Despite the tone of the image above I can look back on a happy childhood, I can also look back on a bloody awful one as well, it all depends of what type of psychotic episode I'm having or subjecting myself to. I take full responsibility for all that happens in real time, the past is another matter altogether.

Today I've mostly been listening to 99 Red Balloons by a girl with hairy oxters and eating soup (I'm eating the soup not the girl). The soup and a healing visit to Dobbies cafe was a necessary part of my football recovery programme.

In the mean time I've seen the future, proving for once that I am not totally preoccupied with either myself or my childhood, the one spent serenely in what was then an unspoilt Fife - a few steps only from the raw and bleeding Eden. Anyway the future looks like this, invest all of your money now and get over the whole banking fiasco thing. Apart from all the obvious human rights, environmental and financial issues involved, any company called Build Your Dream cannot be completely wrong - tell that to Shoeless Johnston/Jackson.

Saturday, March 06, 2010

King Burger

There probably is only one true King in the Scottish Kingdom of currently available burger food types. It is of course the mighty Angus and at £4.50 it is the size of your face, the right size for any self respecting burger. Angus tastes best purchased at the drive through (no fries, though they are good they serve to distract from the main event and the ketchup is in a sachet) and eaten in one square go, edges to centre swallowing each of the three tomato slices whole and then allow to sediment to settle by the application of a chilled strawberry shake. Nice.

My first ever "full face" burger was purchased in Walcott Street in Bath in 1985 from a garishly painted Hero Burger shop. Up until then it had been only puny Bird's Eye efforts or nondescript greasy plain cheeseburgers for me, served up from mobile vendors. Little did I realise that my life was about to change and that my stunted and chemically reduced horizons were about to broaden. As I recall the Bath monster had peppered mayo and lettuce and I ate it walking down the street, it was wrapped in greaseproof paper and I was heading for the Saracen's Head pub on a Saturday afternoon, Joni Mitchell was on my Walkman. It was the perfect Road to Damascus experience for me and I have never looked back, finally I had found a burger that ticked every box. On my return to Ecosse from exile in Bath I was denied this experience for a few years until branded fast food outlets started to creep back across the border to what is indeed their true spiritual homeland. Angus I salute you.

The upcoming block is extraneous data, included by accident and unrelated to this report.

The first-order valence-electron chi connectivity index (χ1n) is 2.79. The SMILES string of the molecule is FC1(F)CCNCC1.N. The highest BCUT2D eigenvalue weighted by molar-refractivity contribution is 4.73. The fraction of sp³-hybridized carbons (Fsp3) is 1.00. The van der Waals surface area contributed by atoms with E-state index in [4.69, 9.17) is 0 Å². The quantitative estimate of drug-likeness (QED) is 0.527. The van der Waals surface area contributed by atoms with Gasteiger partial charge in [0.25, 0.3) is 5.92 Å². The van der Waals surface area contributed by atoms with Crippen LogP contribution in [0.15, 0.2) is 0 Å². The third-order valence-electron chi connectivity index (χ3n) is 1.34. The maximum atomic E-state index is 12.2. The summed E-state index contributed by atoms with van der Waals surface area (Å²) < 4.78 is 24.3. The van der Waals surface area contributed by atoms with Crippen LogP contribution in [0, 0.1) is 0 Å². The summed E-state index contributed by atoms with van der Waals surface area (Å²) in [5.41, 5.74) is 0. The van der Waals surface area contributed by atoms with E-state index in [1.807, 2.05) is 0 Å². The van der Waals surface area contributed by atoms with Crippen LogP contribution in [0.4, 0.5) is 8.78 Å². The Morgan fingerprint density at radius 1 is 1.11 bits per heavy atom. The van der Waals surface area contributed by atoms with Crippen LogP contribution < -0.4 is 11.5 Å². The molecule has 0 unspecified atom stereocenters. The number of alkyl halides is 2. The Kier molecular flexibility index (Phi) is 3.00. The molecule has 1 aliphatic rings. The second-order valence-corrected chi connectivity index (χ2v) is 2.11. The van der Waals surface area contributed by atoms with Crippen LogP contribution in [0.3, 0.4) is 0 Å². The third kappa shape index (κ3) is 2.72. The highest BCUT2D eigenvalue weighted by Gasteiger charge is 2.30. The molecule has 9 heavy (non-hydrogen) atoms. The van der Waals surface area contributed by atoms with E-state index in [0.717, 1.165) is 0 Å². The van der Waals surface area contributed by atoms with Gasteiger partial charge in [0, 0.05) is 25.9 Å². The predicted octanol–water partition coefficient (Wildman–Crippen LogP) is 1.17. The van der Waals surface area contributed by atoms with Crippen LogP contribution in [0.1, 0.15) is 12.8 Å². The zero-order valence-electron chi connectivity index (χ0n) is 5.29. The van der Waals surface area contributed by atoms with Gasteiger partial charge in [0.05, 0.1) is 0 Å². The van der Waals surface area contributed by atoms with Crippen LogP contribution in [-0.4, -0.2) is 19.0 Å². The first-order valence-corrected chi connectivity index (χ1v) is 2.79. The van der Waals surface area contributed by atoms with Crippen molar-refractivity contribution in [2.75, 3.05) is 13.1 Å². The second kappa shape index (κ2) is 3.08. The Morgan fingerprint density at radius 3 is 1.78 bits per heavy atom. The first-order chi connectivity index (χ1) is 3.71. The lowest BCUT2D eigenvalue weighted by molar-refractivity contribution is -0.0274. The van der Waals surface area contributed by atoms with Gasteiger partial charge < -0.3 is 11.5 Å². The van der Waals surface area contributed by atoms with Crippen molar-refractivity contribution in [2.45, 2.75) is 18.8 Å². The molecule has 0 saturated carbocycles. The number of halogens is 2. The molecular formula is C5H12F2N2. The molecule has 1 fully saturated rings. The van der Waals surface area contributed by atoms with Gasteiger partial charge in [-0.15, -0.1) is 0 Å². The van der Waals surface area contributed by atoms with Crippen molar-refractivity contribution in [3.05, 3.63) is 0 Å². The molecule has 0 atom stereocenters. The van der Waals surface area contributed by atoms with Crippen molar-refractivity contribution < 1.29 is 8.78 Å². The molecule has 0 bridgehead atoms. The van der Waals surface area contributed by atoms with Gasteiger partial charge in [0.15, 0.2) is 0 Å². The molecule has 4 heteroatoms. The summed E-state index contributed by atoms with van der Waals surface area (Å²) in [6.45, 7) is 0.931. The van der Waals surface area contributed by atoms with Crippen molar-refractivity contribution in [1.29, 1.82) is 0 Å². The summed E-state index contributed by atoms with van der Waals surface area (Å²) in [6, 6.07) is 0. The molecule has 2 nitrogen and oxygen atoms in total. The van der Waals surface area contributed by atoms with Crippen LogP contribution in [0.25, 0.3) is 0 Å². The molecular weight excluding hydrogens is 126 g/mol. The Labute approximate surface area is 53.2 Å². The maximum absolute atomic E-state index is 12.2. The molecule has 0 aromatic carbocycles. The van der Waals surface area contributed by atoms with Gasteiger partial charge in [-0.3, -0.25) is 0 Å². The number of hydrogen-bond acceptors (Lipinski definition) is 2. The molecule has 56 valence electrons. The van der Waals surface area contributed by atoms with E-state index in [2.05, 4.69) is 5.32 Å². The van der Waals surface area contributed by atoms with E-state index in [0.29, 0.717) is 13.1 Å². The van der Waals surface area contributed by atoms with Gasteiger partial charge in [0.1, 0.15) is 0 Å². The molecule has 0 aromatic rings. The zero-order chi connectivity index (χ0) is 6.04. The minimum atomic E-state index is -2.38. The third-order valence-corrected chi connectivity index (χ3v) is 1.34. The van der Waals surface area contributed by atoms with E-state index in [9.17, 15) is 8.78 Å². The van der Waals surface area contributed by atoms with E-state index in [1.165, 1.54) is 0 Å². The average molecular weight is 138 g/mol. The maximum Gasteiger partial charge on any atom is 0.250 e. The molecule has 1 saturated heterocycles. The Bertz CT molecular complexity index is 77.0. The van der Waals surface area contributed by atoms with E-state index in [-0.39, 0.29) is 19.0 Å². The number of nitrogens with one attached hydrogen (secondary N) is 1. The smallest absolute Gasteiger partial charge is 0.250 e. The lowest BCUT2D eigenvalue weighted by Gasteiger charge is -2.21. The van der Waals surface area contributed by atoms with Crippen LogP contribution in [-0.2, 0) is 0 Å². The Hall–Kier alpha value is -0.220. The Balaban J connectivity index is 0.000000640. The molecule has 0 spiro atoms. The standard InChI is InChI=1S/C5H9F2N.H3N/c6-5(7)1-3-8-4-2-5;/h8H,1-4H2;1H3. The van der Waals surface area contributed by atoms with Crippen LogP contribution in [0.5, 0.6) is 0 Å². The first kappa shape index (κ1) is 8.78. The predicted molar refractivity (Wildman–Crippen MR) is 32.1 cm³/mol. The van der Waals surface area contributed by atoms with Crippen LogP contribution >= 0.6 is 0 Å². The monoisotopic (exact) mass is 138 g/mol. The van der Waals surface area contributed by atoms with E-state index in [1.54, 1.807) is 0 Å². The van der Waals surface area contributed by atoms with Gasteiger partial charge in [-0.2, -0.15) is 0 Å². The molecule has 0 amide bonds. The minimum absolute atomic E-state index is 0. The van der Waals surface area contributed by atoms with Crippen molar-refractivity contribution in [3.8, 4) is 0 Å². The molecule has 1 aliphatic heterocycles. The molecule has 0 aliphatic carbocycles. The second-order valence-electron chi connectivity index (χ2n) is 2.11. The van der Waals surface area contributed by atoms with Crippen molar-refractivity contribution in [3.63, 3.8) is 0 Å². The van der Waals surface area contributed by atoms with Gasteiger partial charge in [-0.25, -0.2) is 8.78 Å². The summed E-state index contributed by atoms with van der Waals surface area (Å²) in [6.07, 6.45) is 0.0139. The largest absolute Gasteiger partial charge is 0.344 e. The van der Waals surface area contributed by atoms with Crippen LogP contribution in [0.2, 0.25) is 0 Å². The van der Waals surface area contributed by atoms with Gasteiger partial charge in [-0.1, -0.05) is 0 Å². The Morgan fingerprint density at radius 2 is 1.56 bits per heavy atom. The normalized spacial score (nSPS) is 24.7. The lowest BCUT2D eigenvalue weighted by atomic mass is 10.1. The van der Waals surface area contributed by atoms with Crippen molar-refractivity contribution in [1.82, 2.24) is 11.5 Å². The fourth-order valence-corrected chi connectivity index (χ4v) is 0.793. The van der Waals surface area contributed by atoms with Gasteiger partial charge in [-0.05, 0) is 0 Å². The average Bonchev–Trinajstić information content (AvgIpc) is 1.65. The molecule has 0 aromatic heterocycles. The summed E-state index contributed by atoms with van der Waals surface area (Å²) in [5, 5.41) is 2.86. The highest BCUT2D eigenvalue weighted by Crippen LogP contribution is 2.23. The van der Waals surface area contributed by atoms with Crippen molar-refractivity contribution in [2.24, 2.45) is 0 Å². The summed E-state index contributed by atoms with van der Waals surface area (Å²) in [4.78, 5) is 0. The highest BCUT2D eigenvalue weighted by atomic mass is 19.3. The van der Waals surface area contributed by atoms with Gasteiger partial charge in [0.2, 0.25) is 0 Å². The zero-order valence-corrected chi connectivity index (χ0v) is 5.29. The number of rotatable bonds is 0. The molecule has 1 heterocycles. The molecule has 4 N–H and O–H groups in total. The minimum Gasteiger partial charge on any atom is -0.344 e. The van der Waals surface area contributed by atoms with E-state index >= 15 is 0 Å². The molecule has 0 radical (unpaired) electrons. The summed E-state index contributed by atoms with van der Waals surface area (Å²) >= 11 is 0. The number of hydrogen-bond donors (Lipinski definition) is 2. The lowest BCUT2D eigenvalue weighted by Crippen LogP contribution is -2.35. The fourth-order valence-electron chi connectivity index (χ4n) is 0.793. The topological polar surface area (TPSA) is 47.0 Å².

This week's irrelevant play list:

Them Crooked Vultures - the Album of the same name.
Norman Lamont - the soundscapes album.
Madison Violet - No fool for trying.
Ukelilli - includes the Derren Brown song etc.
Impossible Songs - the wedding album (various ever changing artistes).
Captain Beefheart - Safe as Milk.
The Beatles - Abbey Road (again).

Friday, March 05, 2010

Frankie's daily photo

The depressing spectre of our local F&Bs rising like some welcoming Godzilla of Burgerdom from a barren wasteland of pot-holed car park black-top. It pretends it's in New York, an impressive but wildly incorrect claim as it sits next to a first division Tesco in South Queensferry. From this vibrant and wind swept location it dispenses beer, fries, lattes, burgers and various other pieces of saturated fat and sugary liquid substances - all with token pieces of exhausted salad. A welcome feeding station for hungry Chavs and lost travellers alike. In it's defence I've had grub there a few times and lived to tell the tale and I paid the bill in full and probably left a tip of some sort. Across the road lies the great sleeping bulk of Burger King, a totally different proposition altogether.

Thursday, March 04, 2010


Lilli serenades me whilst mistaking me for David Tennant, an easy mistake to make.

She sings, she plays, she writes songs about Dr Who, Derren Brown and obsessive compulsive urges: Ukelilli. The good lady uke jockey played at Mr I's Secret CDs last night along with a rash of other gifted performers. Ms. U however did inject a welcome degree of humour and pathos into the evening with her offbeat songs and North American humour. As for the ukulele I'm not convinced about it as an instrument, any thing with less or more than six strings baffles me a bit, I've never gone much on 4, 5, 7 or 8 string guitars at all and the uke always sounds a bit out of tune - it's all an acquired taste I guess - and Eddie Izzard likes her and the shrunken head guitar it seems.

Tuesday, March 02, 2010

District 9 P.S.

Watching District 9 is not recommended if you happen to have a morbid fear of losing your fingernails under extraordinary circumstances or you cant easily watch shaky camera work. You may also struggle if you are unfamiliar with 60's space exploration terminology i.e. command module or if you dislike the popular South African accent and regular to excessive use of the word "fook". End of broadcast.

Meanwhile back in the safer realm of TV we are up to Series 6 Episode 3 of the mighty, magnificent and increasingly baffling LOST, or as a friend described it; "the ongoing dream of the Golden Labrador featured in the first series." That explanation certainly helps me make some sense of it all.